"These people are amazing and provide such an extended level of care. I wouldn’t be in a positive place in my life without them."
Brian Campbell was looking forward to celebrating the holidays with his family in November 2017, but a sudden fall while hanging Christmas lights changed his life forever. “As soon as I hit the ground, my legs went white hot, then there was no feeling after that,” recalls Brian.
An ambulance immediately rushed Brian to Hamilton General Hospital where he was informed that the impact resulted in a fractured spine. “I remember the doctor saying clearly, ‘there is a real chance that you might not walk,’” says Brian. “I remember that striking deep in my brain.”
Brian awoke in a daze following a four-hour surgery. His vertebrae had been fused together and pinned in place to provide structural support as it healed. “It wasn’t until about a week into recovery that the lead nurse came in and wrote ‘paraplegic’ on the white board.” Brian’s thoughts went to his two young children, as he had to figure out how to tell them their daddy could no longer walk.
Never Give Up
Brian stayed at Hamilton General Hospital for several weeks until he started physical rehabilitation at the Regional Rehabilitation Centre. He engaged in daily weight training to gain back the strength in his upper body until he was discharged in February.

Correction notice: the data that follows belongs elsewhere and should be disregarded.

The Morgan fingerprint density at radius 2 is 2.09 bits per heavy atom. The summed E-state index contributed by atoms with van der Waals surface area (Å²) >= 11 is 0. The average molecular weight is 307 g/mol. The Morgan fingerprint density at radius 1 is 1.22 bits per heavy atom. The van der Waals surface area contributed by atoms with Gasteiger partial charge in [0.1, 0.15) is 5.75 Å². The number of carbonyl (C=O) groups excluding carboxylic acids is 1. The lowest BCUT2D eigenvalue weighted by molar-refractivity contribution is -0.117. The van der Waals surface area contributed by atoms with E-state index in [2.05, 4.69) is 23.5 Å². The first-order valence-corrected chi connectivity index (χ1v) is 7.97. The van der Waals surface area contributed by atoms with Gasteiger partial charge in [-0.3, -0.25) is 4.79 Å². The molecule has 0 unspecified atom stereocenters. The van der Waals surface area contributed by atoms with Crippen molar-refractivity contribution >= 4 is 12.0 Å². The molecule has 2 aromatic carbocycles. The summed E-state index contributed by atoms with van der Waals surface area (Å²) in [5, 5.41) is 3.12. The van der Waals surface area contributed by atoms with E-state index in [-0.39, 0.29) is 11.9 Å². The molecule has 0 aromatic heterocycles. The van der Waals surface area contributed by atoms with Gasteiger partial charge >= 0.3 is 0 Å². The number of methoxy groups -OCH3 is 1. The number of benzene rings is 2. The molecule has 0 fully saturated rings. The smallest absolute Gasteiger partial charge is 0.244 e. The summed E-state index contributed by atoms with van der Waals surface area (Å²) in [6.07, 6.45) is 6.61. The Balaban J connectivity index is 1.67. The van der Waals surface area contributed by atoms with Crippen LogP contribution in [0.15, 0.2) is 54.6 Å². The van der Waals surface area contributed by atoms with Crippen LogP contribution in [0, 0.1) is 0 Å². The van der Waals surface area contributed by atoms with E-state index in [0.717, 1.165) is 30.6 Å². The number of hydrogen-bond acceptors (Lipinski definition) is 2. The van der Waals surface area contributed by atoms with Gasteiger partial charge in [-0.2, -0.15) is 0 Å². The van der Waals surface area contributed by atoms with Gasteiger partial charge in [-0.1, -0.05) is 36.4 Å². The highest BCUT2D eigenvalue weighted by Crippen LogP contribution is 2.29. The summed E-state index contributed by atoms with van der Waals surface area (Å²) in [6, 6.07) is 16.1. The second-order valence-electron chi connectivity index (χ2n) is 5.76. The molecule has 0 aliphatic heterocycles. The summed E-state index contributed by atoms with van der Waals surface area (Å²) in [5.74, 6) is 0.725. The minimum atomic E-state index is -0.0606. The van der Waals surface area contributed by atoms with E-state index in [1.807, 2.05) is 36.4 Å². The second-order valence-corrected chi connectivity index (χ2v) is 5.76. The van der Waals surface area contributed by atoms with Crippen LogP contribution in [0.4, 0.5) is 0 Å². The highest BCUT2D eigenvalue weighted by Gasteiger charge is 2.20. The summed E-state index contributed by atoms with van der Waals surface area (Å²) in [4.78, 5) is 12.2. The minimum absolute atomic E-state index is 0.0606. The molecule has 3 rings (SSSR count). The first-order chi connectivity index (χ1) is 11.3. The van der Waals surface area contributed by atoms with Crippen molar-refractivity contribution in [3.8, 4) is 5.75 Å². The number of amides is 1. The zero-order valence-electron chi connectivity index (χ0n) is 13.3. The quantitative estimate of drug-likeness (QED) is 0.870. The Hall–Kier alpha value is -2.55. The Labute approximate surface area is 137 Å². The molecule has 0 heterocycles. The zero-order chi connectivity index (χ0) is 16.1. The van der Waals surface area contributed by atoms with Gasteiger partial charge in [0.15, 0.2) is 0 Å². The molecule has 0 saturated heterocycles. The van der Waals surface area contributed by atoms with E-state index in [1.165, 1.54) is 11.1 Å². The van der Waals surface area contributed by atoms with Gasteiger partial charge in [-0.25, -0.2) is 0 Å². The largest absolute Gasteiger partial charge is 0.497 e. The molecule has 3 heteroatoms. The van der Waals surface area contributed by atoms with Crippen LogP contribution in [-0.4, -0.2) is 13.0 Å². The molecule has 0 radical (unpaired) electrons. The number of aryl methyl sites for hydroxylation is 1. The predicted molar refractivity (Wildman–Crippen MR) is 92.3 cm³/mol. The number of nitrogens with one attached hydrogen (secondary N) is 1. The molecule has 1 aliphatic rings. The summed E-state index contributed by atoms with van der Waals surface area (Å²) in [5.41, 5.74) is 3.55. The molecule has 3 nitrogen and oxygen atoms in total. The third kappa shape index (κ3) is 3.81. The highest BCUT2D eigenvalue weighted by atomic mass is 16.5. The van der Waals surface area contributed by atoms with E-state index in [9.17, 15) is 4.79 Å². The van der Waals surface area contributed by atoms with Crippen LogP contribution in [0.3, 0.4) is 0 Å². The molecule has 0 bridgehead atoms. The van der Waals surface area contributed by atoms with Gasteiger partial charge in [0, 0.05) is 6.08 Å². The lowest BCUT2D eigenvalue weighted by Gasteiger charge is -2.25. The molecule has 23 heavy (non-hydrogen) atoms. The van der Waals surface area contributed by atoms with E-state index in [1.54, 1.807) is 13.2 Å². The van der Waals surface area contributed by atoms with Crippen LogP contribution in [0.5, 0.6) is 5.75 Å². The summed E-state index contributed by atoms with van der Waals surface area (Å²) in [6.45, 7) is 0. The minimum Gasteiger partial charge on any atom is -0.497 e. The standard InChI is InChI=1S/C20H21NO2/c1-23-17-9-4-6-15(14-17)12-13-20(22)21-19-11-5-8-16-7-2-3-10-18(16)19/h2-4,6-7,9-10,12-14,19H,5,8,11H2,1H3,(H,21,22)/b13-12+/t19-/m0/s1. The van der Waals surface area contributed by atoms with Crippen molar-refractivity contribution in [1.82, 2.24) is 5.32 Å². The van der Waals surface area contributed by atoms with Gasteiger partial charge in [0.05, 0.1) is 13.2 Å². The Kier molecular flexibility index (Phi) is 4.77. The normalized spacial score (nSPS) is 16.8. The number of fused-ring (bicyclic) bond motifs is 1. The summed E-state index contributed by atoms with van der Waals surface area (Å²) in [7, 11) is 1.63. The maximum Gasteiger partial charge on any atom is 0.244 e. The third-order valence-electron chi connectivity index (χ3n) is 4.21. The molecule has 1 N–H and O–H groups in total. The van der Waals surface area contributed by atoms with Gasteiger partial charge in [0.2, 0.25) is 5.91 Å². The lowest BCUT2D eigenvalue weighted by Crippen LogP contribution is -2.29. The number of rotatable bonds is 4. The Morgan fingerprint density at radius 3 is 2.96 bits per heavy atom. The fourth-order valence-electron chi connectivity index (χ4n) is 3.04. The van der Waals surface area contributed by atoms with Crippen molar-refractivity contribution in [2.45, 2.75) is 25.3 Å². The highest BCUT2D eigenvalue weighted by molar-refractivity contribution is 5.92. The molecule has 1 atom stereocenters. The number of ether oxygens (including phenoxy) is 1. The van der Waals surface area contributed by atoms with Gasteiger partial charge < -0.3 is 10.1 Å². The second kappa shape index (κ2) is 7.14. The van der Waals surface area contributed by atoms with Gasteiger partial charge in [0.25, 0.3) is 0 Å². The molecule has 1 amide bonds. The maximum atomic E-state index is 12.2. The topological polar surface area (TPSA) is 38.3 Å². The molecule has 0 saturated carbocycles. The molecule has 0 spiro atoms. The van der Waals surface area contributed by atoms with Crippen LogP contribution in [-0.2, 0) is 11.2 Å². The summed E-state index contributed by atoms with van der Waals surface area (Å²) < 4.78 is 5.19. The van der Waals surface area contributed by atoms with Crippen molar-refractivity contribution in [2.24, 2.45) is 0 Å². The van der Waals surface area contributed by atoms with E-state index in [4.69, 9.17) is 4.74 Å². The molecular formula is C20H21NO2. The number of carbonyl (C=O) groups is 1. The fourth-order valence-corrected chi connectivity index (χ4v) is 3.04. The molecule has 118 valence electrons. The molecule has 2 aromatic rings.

He then began outpatient rehabilitation where he attempted to walk as much as possible with the assistance of staff members, leg braces, and walkers. This continued three times a week for eight months. “You have to be positive, especially in the hospital. I was conscious of that factor. I have to keep moving forward and can’t dwell on it.”
Brian persevered through this intense physical journey with the support of his family and the staff at Hamilton General Hospital and the Regional Rehabilitation Centre. “There are many people that go above and beyond your expectation of what health care workers are.”
Back to Work
Following the conclusion of his outpatient rehabilitation, Brian faced conflicting emotions. He felt a sense of accomplishment for completing the program, but also felt a loss of direction. For Brian, returning to work as production manager at Hart House Theatre was a priority. “It was really important for me to get back to as much of what I was doing before my accident as possible.”
Brian has resumed creating elaborate theatrical productions, adapting his work to his new mobility level by replacing physical aspects of the job with more strategic responsibilities. Accessibility measures such as door openers and ramps have also been implemented at his workplace.
Although Brian’s injury was very serious, he is thankful to the staff at Hamilton General Hospital and the Regional Rehabilitation Centre for providing him with exceptional care during a difficult time. “These people are amazing and provide such an extended level of care. I wouldn’t be in a positive place in my life without them.”